The Colorado Supreme Court has ruled that police require probable cause before introducing dogs trained to detect marijuana.

In a 4-3 vote the Colorado Supreme Court ruled that under the state constitution, a dog trained to detect marijuana cannot be used unless the offices obtain evidence that a crime has been committed. In the past, officers only had to suspect a crime had been committed to call in the K-9. It's basically the same standards used for other property searches. You can read the ruling for yourself by clicking HERE.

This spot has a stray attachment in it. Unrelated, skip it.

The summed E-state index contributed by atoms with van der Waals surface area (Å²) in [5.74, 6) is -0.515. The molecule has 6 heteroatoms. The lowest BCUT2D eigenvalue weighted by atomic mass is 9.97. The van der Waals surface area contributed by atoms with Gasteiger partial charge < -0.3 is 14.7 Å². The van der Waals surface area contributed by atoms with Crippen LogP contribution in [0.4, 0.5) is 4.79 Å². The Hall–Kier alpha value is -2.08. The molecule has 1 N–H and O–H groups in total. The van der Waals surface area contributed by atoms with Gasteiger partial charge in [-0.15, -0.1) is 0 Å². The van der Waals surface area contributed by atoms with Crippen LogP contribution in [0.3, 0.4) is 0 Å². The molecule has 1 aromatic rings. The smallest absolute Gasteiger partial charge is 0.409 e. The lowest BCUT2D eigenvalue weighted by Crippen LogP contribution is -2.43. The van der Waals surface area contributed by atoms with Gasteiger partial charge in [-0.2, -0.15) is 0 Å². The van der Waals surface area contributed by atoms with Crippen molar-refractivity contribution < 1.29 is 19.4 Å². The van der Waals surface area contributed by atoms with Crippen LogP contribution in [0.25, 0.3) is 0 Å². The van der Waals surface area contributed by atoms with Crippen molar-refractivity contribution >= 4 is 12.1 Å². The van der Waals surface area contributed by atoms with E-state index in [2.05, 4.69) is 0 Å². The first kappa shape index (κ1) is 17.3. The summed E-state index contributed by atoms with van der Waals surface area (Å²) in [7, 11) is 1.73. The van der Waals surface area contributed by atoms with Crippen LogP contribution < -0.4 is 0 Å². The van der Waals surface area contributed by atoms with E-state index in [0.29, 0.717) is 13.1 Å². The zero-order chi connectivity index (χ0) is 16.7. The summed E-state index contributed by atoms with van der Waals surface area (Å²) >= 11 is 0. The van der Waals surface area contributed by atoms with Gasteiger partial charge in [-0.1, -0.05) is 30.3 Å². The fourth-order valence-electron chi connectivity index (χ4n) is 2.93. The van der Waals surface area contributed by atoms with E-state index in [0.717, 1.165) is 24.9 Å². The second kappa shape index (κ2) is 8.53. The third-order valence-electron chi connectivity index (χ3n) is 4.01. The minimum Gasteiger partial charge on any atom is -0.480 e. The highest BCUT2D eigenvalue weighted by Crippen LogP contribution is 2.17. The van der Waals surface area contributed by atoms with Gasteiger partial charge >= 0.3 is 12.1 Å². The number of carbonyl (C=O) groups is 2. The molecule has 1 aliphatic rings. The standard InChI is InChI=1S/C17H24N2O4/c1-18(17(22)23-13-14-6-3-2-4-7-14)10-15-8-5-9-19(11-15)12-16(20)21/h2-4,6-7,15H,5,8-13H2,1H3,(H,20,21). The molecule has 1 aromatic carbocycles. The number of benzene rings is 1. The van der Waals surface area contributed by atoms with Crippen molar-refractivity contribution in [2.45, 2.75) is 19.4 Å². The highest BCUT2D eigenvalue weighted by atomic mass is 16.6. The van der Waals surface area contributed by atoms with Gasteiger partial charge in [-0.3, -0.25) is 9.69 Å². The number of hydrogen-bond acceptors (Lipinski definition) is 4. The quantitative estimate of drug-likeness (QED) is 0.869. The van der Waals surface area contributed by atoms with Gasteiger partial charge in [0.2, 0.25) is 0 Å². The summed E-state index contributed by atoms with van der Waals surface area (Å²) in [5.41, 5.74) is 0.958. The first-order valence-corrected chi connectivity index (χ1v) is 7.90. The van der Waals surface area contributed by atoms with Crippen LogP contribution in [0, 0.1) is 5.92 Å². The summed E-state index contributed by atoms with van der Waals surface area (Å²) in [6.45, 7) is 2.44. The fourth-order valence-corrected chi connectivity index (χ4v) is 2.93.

The court's decision follows Colorado's 2012 vote to legalize possession of small amounts of weed for recreational use. There lies the issue because K-9s can alert officers to the smaller, legal amounts, of the drug. The court's ruling is just another example of the rift created between state and federal marijuana laws. Colorado Chief Justice Nathan Coats penned in his dissent of the ruling calling the majority’s opinion “deeply flawed.

Colorado law enforcement has seen this day coming and have already begun to phase out marijuana-trained dogs in favor of animals that can detect other illegal drugs.

Credit KRDO 

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